But it could have easily gone another way. Every time I ship something new it feels like a hail mary pass, no matter how much I believe in the idea or how well I think we executed.
Ideas are cheap
Before we started designing and building the app, we wanted to establish an audience-informed product and editorial focus. Because of some logistic setbacks earlier in the project, we had to move quickly or else risk losing momentum. We knew what our editorial strengths were, but when it came to delivering news on a tablet we were unsure what jobs we could do most effectively for our audience. Being a newsroom in flux complicated matters: we had recently unified the broadcast and digital parts of our operation, and were producing more text and visual journalism than ever before. We worried, though, that our audience thought of us only as a radio/audio news brand.
We needed a sign from our audience to point the way, to give us a star to sail our ship by. Since focus groups have well-documented biases towards group-think and social desirability, I knew simply asking our customers "what would you like our iPad app to do?" would be unproductive. And because we were short on time, recruiting research subjects and scheduling user interviews wasn't possible.
Working quickly, we established a set of criteria our product validation step had to meet:
The signal from our audience needed to be an strong indication of committment. It wasn't enough for them to merely say "I like this." We wanted to create a set of circumstances that emulated the kind of conversion point we'd see when we went to market (i.e., someone reads the product description in the App Store and decides whether or not to install it).
We wanted to test and validate multiple concepts simultaneously. We had an abundance of ideass but lacked clarity, so testing multiple concepts to see if there was a clear "winner" was essential to achieving focus.
We had to arrive at results quickly. Given our time constraints, we had to devise a method for validating ideas with our audience that took no more than one week.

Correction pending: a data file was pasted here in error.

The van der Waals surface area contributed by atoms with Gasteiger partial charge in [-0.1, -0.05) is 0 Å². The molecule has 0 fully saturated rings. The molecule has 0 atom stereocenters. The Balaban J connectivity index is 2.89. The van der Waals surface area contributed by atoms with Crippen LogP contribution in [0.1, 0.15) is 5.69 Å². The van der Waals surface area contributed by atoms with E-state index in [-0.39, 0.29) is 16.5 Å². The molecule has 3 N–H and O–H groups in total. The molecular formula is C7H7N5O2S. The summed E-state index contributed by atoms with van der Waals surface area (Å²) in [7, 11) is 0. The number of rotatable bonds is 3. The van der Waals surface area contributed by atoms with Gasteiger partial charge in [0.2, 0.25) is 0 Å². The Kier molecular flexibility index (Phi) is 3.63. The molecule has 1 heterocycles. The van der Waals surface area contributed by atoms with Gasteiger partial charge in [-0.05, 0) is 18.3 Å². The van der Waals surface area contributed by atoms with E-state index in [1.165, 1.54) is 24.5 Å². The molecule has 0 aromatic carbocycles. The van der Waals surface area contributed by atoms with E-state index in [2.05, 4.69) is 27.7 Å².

We settled on running a remote A/B test with a sample population of our current audience, presenting them with four versions of a landing promoting our upcoming app. The design of each page was identical, but we varied the copywriting, presenting a distinct value proposition and key features for the app.
We crafted value propositions that melded editorial and product strategy, each one promising users a different news experience. We tried to make each concept a distinct and compelling offering. The concepts broke down like this:
Live listening and breaking news: "The latest news in Southern California and around the world, from voices you trust."
All about audio: "The best listening experience for the public radio you love."
End of day reading/listening mix: "Catch up on your favorite programs and the day's news, all in one place."
Highly curated: "Breeze through the day's most interesting news, delivered in smart, hand-picked editions."
We set about designing landing pages for each of our concepts, taking care to isolate every variable we could. Each landing page was tagged with Google Analytics and contained a different Mailchimp signup form. We then set up a content experiment in GA so that we could evenly distribute traffic among our four landing pages, tracking conversions along the way.
One of the keys to the experiment was presenting it to the audience without them knowing it was an experiment. We used a variety of channels: social media, website invitations, app banners and email marketing. In every case, ths messaging promised a sneak preview of our upcoming iPad app, while the landing pages offered to notify users when the app launched if they provided us with their email address. So as far as our audience knew, the landing page they were seeing was the only one that existed, and if they liked what they saw, they were giving us their email address in the genuine hope that we would let them know when the app was available.
We ran the experiment for seven days, promoting it via different channels in sequence (first by emailing members, then on social media, and finally through KPCC's iPhone app).
The results were fascinating. In the first 4 days of the experiment, our "highly curated news editions" concept was far and away the most popular concept, outperforming other concepts nearly 2:1. That held steady until the final three days of the experiment, when we began promoting the experiment to our current iPhone users. To our surprise, our "all about audio" concept really began to surge in conversions. By the time we concluded the experiment, our curated news and listening-focused landing pages had proved to be nearly equal in popularity.
With our concepts tested, we arrived at our product strategy: We lead with a twice-daily curated news experience (what became the Short List), also making sure there was a great listening experience there for the users who expected it of us. I'm not usually a fan of splitting the difference when it comes to produce strategy, but providing just enough familiarity has proven helpful when easing KPCC's audience into our new digital platforms.